Similarly to VENRO, a network meant to represent NGO interests on decision-making levels, BMZ’s multiple frameworks for the involvement of civil society each provide communication channels for NGOs through which they can promote their agendas and lobby budgetary decisions. Leading German NGOs are members of multiple federal frameworks, which amplifies their influence over decision-makers as well as their funding, further inhibits scrutiny, and narrows the input of information on the basis of which BMZ policies are formed.

A primary example is the “Working Group on Peace and Development” (FriEnt). According to its website, FriEnt’s purpose is to exchange information, promote “networking and cooperation,” and “build capacities.” All of the above-mentioned BMZ programs and participating NGOs are members of FriEnt – its nine members include BMZ, ZFD, GIZ, BfW/EED, Misereor, the German Platform for Peaceful Conflict Management (PPCM), Heinrich Boell Stiftung, and Friedrich Ebert Stiftung (see section 4 for information on German political foundations). The PPCM itself is an umbrella organization of which BfW, KURVE Wustrow, Weltfriedensdienst (WFD), and AGEH are members – all of which are also members of ZFD and VENRO. Thus, there are several cases of double and triple representation in FriEnt – BfW/EED, for example, is an indirect member via PPCM and ZFD as well as being a direct member.

BMZ also has a volunteering program called Weltwaerts. Weltwaerts works with a number of German “sending organizations” that are permitted to send German volunteers to take part in overseas activities with BMZ financial support. Sending organizations include Misereor, KURVE Wustrow, and AGEH.

German bmz charting

Memberships in BMZ-related civil society networks

3. Civil Society and the Federal Foreign Office (FFA)

Although a much smaller player than the BMZ in quantitative terms, the Federal Foreign Office (FFA) allocates considerable funds to civil society active in the Arab-Israeli conflict, via a number of channels. Information is almost entirely unavailable, other than through reporting of Israeli NGOs to the Registrar.

In addition to direct FFA funding, reported as either “German embassy” or “German MFA” by Israeli organizations, funding is also channeled through the Institution for Foreign Relations (IFA), funded by the Federal Foreign Office, the Federal State of Baden-Württemberg, and the municipality of Stuttgart. According to its website, the IFA “is committed to peaceful and enriching coexistence between people and cultures worldwide… As a competence centre for international cultural relations, IFA connects civil societies, cultural practices, art, media and science.”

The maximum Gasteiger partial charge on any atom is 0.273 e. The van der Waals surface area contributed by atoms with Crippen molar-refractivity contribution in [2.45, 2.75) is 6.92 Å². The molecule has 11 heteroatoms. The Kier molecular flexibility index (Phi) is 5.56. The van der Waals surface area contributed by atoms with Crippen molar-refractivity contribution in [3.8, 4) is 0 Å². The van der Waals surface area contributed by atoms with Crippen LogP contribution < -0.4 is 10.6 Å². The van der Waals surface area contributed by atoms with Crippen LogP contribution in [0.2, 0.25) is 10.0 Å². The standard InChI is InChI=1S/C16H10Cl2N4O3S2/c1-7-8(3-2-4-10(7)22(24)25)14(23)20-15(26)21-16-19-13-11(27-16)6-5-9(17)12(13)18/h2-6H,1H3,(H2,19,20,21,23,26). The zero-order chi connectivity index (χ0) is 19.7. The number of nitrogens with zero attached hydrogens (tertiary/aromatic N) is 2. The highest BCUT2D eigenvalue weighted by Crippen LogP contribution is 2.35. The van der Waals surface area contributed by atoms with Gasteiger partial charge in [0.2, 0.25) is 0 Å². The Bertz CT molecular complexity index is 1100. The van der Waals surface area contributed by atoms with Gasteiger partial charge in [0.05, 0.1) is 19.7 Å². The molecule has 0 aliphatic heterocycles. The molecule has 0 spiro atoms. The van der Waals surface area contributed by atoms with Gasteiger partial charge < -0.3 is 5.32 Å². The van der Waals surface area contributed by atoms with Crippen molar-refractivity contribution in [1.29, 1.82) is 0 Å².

A sub-program of the IFA is Zivik, meant to promote civil conflict resolution – “Civil conflict resolution workers aim to intervene as constructively and as early as possible in conflicts and in dynamics of violence, in order to achieve a de-escalation of conflict, an end to violence and to create the potential for peace work. Civil society organisations attempt to achieve non-violent conflict resolution through a broad spectrum of methods, creative strategies and specific forms of action.”

This mission statement is almost identical to that of the Civil Peace Service (ZFD) under BMZ (see section 2.1), which “supports projects aimed at non-violent conflict resolutions in various countries worldwide [and] seconds experts to assist local partner organisations. Its objectives are the prevention of violent conflicts, the reduction of violence, and the long-term securing of peace” (emphases added). It is unclear how each of these programs correlates to the respective mandates of their overarching federal ministries, and whether any coordination between the two ministries takes place.

Zivik manifests an extreme lack of transparency. Information on its website is very limited, and vague when provided. Under “current projects,” Zivik lists only one project in the West Bank and none in Israel. However, at least two Israeli NGOs reported funding from Zivik in 2012-2015 (B’Tselem, Rabbis for Human Rights), and several more reported funding from the IFA (ACRI, Yesh Din, Ir Amim).

Funding Reported as “IFA” by Israeli NGOs:

  • Yesh Din (NIS 956,808 in 2012-2013): On May 6, 2016, Yesh Din’s legal advisor, Adv. Michael Sfard, appeared on behalf of the organization before the UN Security Council and presented data allegedly indicating a “lack of enforcement that enables the continuous violence against Palestinians, which is part of a long-term effort to dispossess them of their lands.” This is part of Yesh Din’s broader “lawfare” strategy of manipulating data about Israeli law enforcement and pressing “war crimes” cases against Israeli officials in foreign courts and in the International Criminal Court (ICC)1.

Funding Reported as “Embassy” by Israeli NGOs:

  • Human Rights Defenders Fund (HRDF) (NIS 99,436 in 2015): Executive Director Alma Biblash, the fund’s only documented paid employee, has referred to Israel as racist” and “murderous, as well as a “temporary Jewish apartheid state.” Biblash also supports BDS campaigns and promotes a Palestinian “right of return.”

Funding Reported as “MFA” by Israeli NGOs:

  • Physicians for Human Rights-Israel (PHR-I) (NIS 79,520 in 2014 according to the Israeli Registrar of Non-Profits): In January 2015, a PHR-I publication alleged Israeli violations of human rights and international legal norms during the 2014 Gaza War. The report does not address central issues such as the types of weapons and fighting methods used by both sides, the obstacles of asymmetric warfare, and Hamas’ systematic use of the civilian population of Gaza as human shields. Instead, PHR-I’s research contains fundamental methodological flaws; ignores Hamas violations and other evidence; and relies on a panel of eight “medical experts” (pg. 8), of which at least five have backgrounds in anti-Israel advocacy. (For an in-depth analysis, see NGO Monitor’s report.)